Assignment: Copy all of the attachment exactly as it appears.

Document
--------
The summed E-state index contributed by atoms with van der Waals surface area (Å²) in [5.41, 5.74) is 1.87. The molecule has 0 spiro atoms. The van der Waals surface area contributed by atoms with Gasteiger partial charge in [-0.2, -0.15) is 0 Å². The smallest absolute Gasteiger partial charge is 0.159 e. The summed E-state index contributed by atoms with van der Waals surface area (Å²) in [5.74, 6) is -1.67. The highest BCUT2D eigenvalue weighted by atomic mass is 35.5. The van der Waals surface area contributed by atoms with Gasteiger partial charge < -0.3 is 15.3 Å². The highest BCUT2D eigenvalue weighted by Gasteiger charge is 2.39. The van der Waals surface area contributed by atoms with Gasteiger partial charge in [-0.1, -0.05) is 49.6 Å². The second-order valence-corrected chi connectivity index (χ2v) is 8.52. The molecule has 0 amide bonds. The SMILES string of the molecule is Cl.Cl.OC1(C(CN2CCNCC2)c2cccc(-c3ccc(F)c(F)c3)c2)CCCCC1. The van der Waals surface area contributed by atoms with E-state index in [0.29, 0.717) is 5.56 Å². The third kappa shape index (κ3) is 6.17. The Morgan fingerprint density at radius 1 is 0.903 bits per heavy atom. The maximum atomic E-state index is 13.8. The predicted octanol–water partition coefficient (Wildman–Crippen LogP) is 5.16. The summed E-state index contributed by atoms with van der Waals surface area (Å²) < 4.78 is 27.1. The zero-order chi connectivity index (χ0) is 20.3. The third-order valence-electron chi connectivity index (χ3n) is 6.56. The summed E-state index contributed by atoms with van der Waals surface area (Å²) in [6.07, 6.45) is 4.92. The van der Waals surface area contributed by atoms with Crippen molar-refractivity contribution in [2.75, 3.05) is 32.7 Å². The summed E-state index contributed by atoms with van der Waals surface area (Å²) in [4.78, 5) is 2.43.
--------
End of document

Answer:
The summed E-state index contributed by atoms with van der Waals surface area (Å²) in [5.41, 5.74) is 1.87. The molecule has 0 spiro atoms. The van der Waals surface area contributed by atoms with Gasteiger partial charge in [-0.2, -0.15) is 0 Å². The smallest absolute Gasteiger partial charge is 0.159 e. The summed E-state index contributed by atoms with van der Waals surface area (Å²) in [5.74, 6) is -1.67. The highest BCUT2D eigenvalue weighted by atomic mass is 35.5. The van der Waals surface area contributed by atoms with Gasteiger partial charge < -0.3 is 15.3 Å². The highest BCUT2D eigenvalue weighted by Gasteiger charge is 2.39. The van der Waals surface area contributed by atoms with Gasteiger partial charge in [-0.1, -0.05) is 49.6 Å². The second-order valence-corrected chi connectivity index (χ2v) is 8.52. The molecule has 0 amide bonds. The SMILES string of the molecule is Cl.Cl.OC1(C(CN2CCNCC2)c2cccc(-c3ccc(F)c(F)c3)c2)CCCCC1. The van der Waals surface area contributed by atoms with E-state index in [0.29, 0.717) is 5.56 Å². The third kappa shape index (κ3) is 6.17. The Morgan fingerprint density at radius 1 is 0.903 bits per heavy atom. The maximum atomic E-state index is 13.8. The predicted octanol–water partition coefficient (Wildman–Crippen LogP) is 5.16. The summed E-state index contributed by atoms with van der Waals surface area (Å²) < 4.78 is 27.1. The zero-order chi connectivity index (χ0) is 20.3. The third-order valence-electron chi connectivity index (χ3n) is 6.56. The summed E-state index contributed by atoms with van der Waals surface area (Å²) in [6.07, 6.45) is 4.92. The van der Waals surface area contributed by atoms with Crippen molar-refractivity contribution in [2.75, 3.05) is 32.7 Å². The summed E-state index contributed by atoms with van der Waals surface area (Å²) in [4.78, 5) is 2.43.